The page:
Tag Archives: Photography

For Cubs, Error Mars Mural

The first line of this Associated Press story is perfect:

“Even by the standards of the woeful Chicago Cubs, this was an unusual error.”

The AP was right. Last month the team revealed that a 1927 photograph of Charles Lindbergh included in a new mural at Wrigley Field was actually an image of the famous aviator at Comiskey Park, then the home of the Chicago White Sox.

From the AP:

Team spokesman Julian Green said the photograph of the triumphant Lindbergh was incorrectly labeled as photographs were gathered to mark the anniversary season. The mistake was first noticed by a blogger and the Cubs soon concluded that the scene depicted the South Side home of the White Sox, not the North Side home of the Cubs.

Adding insult to injury is the fact that the caption of an image of Franklin D. Roosevelt at Wrigley Field–taken before he was elected–describes him as the President. “We are now reviewing all of the photos,” Green told the AP.

These errors shouldn’t spark outrage, but it’s disappointing to see a franchise with such rich, interesting history neglect to fact check. Doing so may take time and effort, but it will end up preventing situations like this one.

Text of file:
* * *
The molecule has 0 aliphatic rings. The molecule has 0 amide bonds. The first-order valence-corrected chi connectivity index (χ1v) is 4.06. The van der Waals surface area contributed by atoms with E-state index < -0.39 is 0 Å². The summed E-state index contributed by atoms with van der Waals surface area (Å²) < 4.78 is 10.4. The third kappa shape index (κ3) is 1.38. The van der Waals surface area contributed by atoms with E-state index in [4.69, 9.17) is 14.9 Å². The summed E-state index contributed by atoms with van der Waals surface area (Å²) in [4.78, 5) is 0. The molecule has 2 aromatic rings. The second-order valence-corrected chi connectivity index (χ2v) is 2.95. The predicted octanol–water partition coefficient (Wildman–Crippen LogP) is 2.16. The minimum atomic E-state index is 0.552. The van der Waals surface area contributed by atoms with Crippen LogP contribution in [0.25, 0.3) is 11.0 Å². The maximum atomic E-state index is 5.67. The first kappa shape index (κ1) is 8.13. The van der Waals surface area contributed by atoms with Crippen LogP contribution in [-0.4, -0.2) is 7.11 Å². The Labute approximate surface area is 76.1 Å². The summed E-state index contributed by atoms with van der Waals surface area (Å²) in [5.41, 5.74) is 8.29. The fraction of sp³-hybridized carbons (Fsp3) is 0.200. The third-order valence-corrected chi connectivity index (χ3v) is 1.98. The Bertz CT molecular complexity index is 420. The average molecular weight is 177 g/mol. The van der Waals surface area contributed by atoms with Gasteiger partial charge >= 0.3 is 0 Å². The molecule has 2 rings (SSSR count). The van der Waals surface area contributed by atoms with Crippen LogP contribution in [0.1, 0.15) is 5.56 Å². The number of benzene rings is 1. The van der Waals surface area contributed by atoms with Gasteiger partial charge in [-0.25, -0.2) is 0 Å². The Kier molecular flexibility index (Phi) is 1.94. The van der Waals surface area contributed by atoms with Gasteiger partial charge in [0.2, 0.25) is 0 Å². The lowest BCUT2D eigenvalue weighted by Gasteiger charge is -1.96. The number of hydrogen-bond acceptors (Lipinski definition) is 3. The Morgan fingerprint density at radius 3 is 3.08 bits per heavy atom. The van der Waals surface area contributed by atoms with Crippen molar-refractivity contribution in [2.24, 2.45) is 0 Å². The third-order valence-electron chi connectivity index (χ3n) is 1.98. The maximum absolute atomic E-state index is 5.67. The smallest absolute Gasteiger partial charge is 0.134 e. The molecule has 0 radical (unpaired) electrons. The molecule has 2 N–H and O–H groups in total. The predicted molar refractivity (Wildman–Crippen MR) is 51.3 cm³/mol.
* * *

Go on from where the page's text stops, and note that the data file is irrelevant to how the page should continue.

When It Comes to Photo Research, Accuracy And Attribution Matter


Our photo researchers spend countless hours tracking down and licensing images from all over the world. It’s their job to make sure whoever shot the photograph receives proper credit, no matter how obscure the photo is. Needless to say, it’s been interesting watching the proliferation of Twitter accounts dedicated to historical photographs. Rebecca Onion of Slate recently tackled the issue. In addition to the fact that many of the feeds—like, for example, @HistoryInPics—feature remarkably similar streams of photographs, some of the accounts seemingly are unconcerned with accuracy and attribution. This, as Onion explains, is quite disturbing:

In recent weeks, the attribution practices and accuracy of these feeds has become a source of consternation around the Web. Gizmodo blogger Matt Novak published a series of posts pointing out that many of the most-retweeted photos (Nikola Tesla as a swimming instructor; JFK and Marilyn Monroe cuddling) are fakes. The Atlantic’s Alexis Madrigal tracked down the proprietors of the most-followed history pic account, @HistoryInPics, and learned that they aren’t much interested in where their images come from (“around the Internet”) or in providing any kind of attribution. Sarah Werner, digital media strategist at the Folger Shakespeare Library, posted a heartfelt plea to readers of her blog, asking them to leave the historical pictures accounts behind. The post has had its own share of viral success.

The Internet is an incredible resource for history and photography buffs. There are millions of images and documents available. But sifting through it all isn’t easy, especially when so many sites and social media accounts don’t adhere to rigorous standards. And if certain images are fake or not properly attributed, it’s not just web surfers who suffer. The practice robs photographers of the recognition they deserve.